When I had finished the nine patch and sashing I began to look for a suitable border and was thinking of a green. I then remembered the postard quilt that had not worked on it's green background. So I decided to cut it up to make the border. As most of the postcards were either less than 8 inches wide or 8 inches tall - I cut them out to make a 10 inch boarder including some of the original green background to unify it ... this time I think they work.
Should I add another cream border? Or some more green? Or just get it quilted?
The second quilt that did not gel is one for a former exchange student who wanted something that reflected his time in Australia. Initally I looked at making an Australian scene with large kangaroos in the forground and other things in the background. Unfortunatly I found it very difficult to include the variety of things that he had been involved in in one picture... footy (Australian rules) , Hockey (field not ice), scuba diving on the barrier reef, and Ayers rock etc.
So I came up with the idea of postcards thrown on a breadspread..... Well they certainly looked thrown and while I Like some of the individual pieces the combination I had come up with looked like a teenager's mess..... and this student was not one of the really messy ones. So it had got shoved in the too hard basket.
This toille picture was originally very black on white ... so I "aged" it by soaking in strong tea.
This picture of the Sydney opera house I printed from a photo after increasing the contrast in adobe photoshop elements ( I find this important to get the correct colour balance on fabric)
This group were tiny panels with almost no fabric around them to create a seam allowance - so I appliqued them onto a backgound so that i did not loose part of the picture.
As part of my stash busting I am trying to finish off all those UFOs and quilts promised to people. So last week I got out a bundle of blocks that had come in from a nine patch block swap on an Australian theme. There were lots of great blocks in this swap -which a considerable variety of fabrics and colours many of which must be relatively rare as I had not seen them previously. (I collect all Austrlian fabrics I can). Unfortunatly I has not been successful in arranging these in a way I liked I had it fixed in my mind to have a plain block in between each of the pieced blocks but I could find no fabric that worked ....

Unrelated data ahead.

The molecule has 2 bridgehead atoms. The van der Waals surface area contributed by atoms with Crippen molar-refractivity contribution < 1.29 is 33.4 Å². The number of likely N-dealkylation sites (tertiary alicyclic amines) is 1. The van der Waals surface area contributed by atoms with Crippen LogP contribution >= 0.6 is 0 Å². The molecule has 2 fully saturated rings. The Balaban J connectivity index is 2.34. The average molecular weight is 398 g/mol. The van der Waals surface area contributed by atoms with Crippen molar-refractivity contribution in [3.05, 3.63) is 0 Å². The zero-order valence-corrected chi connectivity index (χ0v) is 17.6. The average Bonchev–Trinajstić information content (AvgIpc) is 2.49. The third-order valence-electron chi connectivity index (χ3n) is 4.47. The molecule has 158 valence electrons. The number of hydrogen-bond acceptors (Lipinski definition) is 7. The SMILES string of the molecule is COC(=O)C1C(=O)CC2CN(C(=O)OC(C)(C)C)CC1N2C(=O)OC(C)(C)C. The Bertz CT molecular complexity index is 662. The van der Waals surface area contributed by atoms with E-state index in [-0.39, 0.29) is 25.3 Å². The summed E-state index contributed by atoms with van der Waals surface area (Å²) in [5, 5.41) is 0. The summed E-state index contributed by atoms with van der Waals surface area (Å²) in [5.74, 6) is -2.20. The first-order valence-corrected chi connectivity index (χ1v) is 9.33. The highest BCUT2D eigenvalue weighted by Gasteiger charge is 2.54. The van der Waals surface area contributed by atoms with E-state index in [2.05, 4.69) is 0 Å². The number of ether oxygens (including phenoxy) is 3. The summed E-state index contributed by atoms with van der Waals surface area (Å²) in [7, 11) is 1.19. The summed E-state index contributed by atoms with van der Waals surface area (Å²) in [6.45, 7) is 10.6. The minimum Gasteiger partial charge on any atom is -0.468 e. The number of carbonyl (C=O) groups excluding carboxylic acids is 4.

So I did a google image search on 9 patch blocks to see what other had done with very varied nine patches and I found that the ones I found most attractive were those with a plain sashing allowing each block to stand in its own right.
The boarders are now added. I had carefully calculated the necessary boarder so that the square all matched up but unfortunately i did not allow for the wide variety of fabrics affecting the size. With the outer boarder i increased my ususal seam allowance to 1/2 invh because so many of the fabric were prone to fray.
I have been working on some quilts with a firiend in memory of her mother.
The central panel above is made from doillies, a silk bag (vase); a small wool enbroidery sample (pink rose centre); flowers and leaves cut from a lace collar (shown left) and a lace hem; figarines from a piece of furnishing linen; ribbon and the background fabrics are recycled from clothing.
Things that I found important technically:
1. To carefully catch in any "loose loops" on the flowers and leaves as they are crochet and would unravel where cut.
2. To back the furnishing linen with a very light iron on interfacing to prevent fraying.
The overall look I am trying to achieve is that of a table top near a wall between two windows with satin curtains - with a bit of a William Morris flavour. This panel will become the central panel of a quilt in the traditional British Medallion style.
The other quilt we are working on is for a grandson who likes dramatic effects including black. We choase a pattern suitable for a younger person making the blocks using all types of fabrics many of which were backed with light weight iron on for stability.